Citizens, Rassolnik is a traditional Russian soup made from pickled cucumbers, pearl barley, and meat. A vegetarian variant of rassolnik also exists, usually made during Lent.
Surprisingly, it doesn’t taste strongly of pickles, as all the other ingredients balance out the flavor and give the soup a tart and delicious savor.
The dish is known to have existed as far back as the 15th century, when it was called kalya.
Rassolnik became part of the common Soviet cuisine and today it is also popular in Ukraine and Belarus. A similar dish is common in Poland, where it is known as zupa ogórkowa (literally cucumber soup).
The key part of rassolnik is the rassol, a liquid based on the juice of pickled cucumbers with various other seasonings. It is a favorite hangover treatment in Russia.
My version is herbal, tangy and quite traditional, Citizens – I am confident you will find favor with the TFD version of this classic recipe!
…especially after an evening of overindulgence from Vodka.
Battle on, The Generalissimo
9 cups chicken stock
½ cup shredded cooked chicken
2 potatoes, peeled and cut into small pieces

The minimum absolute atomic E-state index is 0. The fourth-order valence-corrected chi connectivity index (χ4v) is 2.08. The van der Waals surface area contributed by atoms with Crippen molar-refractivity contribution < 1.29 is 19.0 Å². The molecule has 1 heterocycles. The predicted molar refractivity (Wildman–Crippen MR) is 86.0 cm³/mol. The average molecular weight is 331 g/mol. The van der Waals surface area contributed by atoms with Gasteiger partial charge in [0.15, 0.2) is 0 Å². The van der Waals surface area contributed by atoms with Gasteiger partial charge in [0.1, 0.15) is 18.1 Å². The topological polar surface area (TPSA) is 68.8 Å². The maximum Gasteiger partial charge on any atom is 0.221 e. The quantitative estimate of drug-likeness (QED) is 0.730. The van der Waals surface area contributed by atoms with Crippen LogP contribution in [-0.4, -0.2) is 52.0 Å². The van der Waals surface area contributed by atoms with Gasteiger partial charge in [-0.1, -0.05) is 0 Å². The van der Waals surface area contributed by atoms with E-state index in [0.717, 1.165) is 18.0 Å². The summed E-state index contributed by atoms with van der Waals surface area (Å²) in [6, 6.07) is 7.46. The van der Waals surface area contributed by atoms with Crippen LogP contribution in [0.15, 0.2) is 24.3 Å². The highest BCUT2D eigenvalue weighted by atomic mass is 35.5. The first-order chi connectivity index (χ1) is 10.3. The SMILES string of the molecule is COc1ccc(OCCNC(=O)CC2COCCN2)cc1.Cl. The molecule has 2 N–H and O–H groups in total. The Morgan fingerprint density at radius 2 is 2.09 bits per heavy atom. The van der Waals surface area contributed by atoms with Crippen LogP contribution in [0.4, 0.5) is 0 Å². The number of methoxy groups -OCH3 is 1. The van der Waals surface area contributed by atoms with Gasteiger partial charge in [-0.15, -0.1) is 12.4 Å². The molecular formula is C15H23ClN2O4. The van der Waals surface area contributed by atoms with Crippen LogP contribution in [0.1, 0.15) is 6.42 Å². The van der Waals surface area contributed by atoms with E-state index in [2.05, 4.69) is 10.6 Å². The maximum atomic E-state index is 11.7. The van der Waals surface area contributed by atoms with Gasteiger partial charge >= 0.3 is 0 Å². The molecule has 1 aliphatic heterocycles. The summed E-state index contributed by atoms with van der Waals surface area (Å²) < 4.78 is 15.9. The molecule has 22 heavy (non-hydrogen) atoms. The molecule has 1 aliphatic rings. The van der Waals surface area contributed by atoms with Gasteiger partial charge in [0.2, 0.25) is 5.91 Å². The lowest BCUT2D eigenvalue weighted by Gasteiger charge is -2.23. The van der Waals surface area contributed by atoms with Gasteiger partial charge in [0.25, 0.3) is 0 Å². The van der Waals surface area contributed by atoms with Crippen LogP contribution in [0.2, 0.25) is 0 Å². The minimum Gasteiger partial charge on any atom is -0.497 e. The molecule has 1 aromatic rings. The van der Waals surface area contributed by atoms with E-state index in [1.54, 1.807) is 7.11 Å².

¼ cup pearled barley
1 Tablespoon butter
1 onion, minced
1 carrot, shredded
1 parsley root (Petrushka in Russian) (preferred) or parsnip, peeled and shredded
¾ cup finely chopped cornichon pickles
¼ cup pickling brine from cornichons, plus more to taste
12 black peppercorns, crushed
2 bay leaves
3 tbsp finely minced tarragon
3 tbsp finely minced scallion
¼ cup finely minced fresh dill
salt and pepper
Bring the chicken broth to a boil.
Add the potatoes and barley to the soup. Reduce the heat to a simmer and keep the soup covered as it cooks.
Meanwhile, heat butter in a skillet. Add the shredded chicken meat, onion, parsley root or parsnip and carrot. Season with salt and pepper. Cook for about 5 minutes, until they are softened. Add to the soup.
Add pickles and brine to the soup, plus bay leaves and peppercorns.
Cook for 30-40 minutes, until the potatoes and barley are cooked through. Season with salt and pepper, if needed and if necessary, add more cornichon brine to achieve a suitable level of tartness. In the last 10 minutes of cooking, add the tarragon.
Garnish the soup with minced dill and minced scallions. Serve with a dollop of sour cream.
Citizens, please note that I can no longer afford to absorb the nearly $1000 per month it costs to keep the site running smoothly, including marketing expenses, etc. There is, however, a solution that benefits us all – one that will help to avoid the only other alternative, which is to add obnoxious ads throughout the site.
Become a Citizen Prime for only $4 per month and receive exclusive recipes, 3 free historic cookbook scans, discounts from TFD sponsors and so much more! For less than the cost of 1 Starbucks coffee, you can keep TFD Nation strong and proud! Details are here.
You can also show your support by listening to our podcasts, liking them, and sharing as you see fit – try them out here.